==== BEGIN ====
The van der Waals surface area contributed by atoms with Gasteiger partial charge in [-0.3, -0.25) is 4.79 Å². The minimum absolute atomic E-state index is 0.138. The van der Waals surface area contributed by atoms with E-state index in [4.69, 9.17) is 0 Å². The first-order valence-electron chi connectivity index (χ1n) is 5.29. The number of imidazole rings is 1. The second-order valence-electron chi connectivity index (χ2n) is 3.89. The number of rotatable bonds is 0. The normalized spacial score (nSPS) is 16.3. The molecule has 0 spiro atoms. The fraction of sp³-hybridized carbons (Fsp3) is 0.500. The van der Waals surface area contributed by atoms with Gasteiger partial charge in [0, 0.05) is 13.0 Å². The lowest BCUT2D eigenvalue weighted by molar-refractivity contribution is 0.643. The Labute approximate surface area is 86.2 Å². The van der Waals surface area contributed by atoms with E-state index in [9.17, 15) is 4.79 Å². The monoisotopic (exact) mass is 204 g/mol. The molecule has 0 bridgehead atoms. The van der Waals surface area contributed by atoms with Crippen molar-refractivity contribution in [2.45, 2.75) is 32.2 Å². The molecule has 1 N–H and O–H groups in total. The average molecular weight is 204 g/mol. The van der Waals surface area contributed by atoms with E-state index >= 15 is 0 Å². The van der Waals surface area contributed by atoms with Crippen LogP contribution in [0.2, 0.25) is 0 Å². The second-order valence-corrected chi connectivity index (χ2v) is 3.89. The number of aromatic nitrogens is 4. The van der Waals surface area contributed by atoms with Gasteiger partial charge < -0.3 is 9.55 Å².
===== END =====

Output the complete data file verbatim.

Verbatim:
The van der Waals surface area contributed by atoms with Gasteiger partial charge in [-0.3, -0.25) is 4.79 Å². The minimum absolute atomic E-state index is 0.138. The van der Waals surface area contributed by atoms with E-state index in [4.69, 9.17) is 0 Å². The first-order valence-electron chi connectivity index (χ1n) is 5.29. The number of imidazole rings is 1. The second-order valence-electron chi connectivity index (χ2n) is 3.89. The number of rotatable bonds is 0. The normalized spacial score (nSPS) is 16.3. The molecule has 0 spiro atoms. The fraction of sp³-hybridized carbons (Fsp3) is 0.500. The van der Waals surface area contributed by atoms with Gasteiger partial charge in [0, 0.05) is 13.0 Å². The lowest BCUT2D eigenvalue weighted by molar-refractivity contribution is 0.643. The Labute approximate surface area is 86.2 Å². The van der Waals surface area contributed by atoms with E-state index in [9.17, 15) is 4.79 Å². The monoisotopic (exact) mass is 204 g/mol. The molecule has 0 bridgehead atoms. The van der Waals surface area contributed by atoms with Crippen molar-refractivity contribution in [2.45, 2.75) is 32.2 Å². The molecule has 1 N–H and O–H groups in total. The average molecular weight is 204 g/mol. The van der Waals surface area contributed by atoms with E-state index >= 15 is 0 Å². The van der Waals surface area contributed by atoms with Crippen LogP contribution in [0.2, 0.25) is 0 Å². The second-order valence-corrected chi connectivity index (χ2v) is 3.89. The number of aromatic nitrogens is 4. The van der Waals surface area contributed by atoms with Gasteiger partial charge < -0.3 is 9.55 Å².